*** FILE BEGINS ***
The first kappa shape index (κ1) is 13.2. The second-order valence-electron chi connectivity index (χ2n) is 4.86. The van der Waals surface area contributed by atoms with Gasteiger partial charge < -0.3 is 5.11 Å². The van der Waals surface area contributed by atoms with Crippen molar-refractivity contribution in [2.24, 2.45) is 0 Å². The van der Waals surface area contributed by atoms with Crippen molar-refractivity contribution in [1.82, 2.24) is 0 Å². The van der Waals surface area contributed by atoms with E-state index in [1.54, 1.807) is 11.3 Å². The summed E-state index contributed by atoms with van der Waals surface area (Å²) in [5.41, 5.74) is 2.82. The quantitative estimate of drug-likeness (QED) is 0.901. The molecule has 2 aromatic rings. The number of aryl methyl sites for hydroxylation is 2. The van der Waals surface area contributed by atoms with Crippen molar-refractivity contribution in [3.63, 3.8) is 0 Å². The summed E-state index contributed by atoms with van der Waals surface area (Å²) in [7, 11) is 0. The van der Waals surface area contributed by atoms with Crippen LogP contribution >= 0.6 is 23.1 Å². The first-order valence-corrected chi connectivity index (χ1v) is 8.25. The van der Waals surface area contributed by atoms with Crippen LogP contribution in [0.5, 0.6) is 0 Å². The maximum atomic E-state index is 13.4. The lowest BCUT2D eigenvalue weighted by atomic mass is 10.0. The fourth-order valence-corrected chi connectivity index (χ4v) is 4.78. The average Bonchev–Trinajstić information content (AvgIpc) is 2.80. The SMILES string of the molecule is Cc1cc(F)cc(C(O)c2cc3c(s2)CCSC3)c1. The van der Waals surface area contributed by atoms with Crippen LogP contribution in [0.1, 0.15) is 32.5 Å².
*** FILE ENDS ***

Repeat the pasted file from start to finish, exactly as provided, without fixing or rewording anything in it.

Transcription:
The first kappa shape index (κ1) is 13.2. The second-order valence-electron chi connectivity index (χ2n) is 4.86. The van der Waals surface area contributed by atoms with Gasteiger partial charge < -0.3 is 5.11 Å². The van der Waals surface area contributed by atoms with Crippen molar-refractivity contribution in [2.24, 2.45) is 0 Å². The van der Waals surface area contributed by atoms with Crippen molar-refractivity contribution in [1.82, 2.24) is 0 Å². The van der Waals surface area contributed by atoms with E-state index in [1.54, 1.807) is 11.3 Å². The summed E-state index contributed by atoms with van der Waals surface area (Å²) in [5.41, 5.74) is 2.82. The quantitative estimate of drug-likeness (QED) is 0.901. The molecule has 2 aromatic rings. The number of aryl methyl sites for hydroxylation is 2. The van der Waals surface area contributed by atoms with Crippen molar-refractivity contribution in [3.63, 3.8) is 0 Å². The summed E-state index contributed by atoms with van der Waals surface area (Å²) in [7, 11) is 0. The van der Waals surface area contributed by atoms with Crippen LogP contribution >= 0.6 is 23.1 Å². The first-order valence-corrected chi connectivity index (χ1v) is 8.25. The van der Waals surface area contributed by atoms with Crippen LogP contribution in [0.5, 0.6) is 0 Å². The maximum atomic E-state index is 13.4. The lowest BCUT2D eigenvalue weighted by atomic mass is 10.0. The fourth-order valence-corrected chi connectivity index (χ4v) is 4.78. The average Bonchev–Trinajstić information content (AvgIpc) is 2.80. The SMILES string of the molecule is Cc1cc(F)cc(C(O)c2cc3c(s2)CCSC3)c1. The van der Waals surface area contributed by atoms with Crippen LogP contribution in [0.1, 0.15) is 32.5 Å².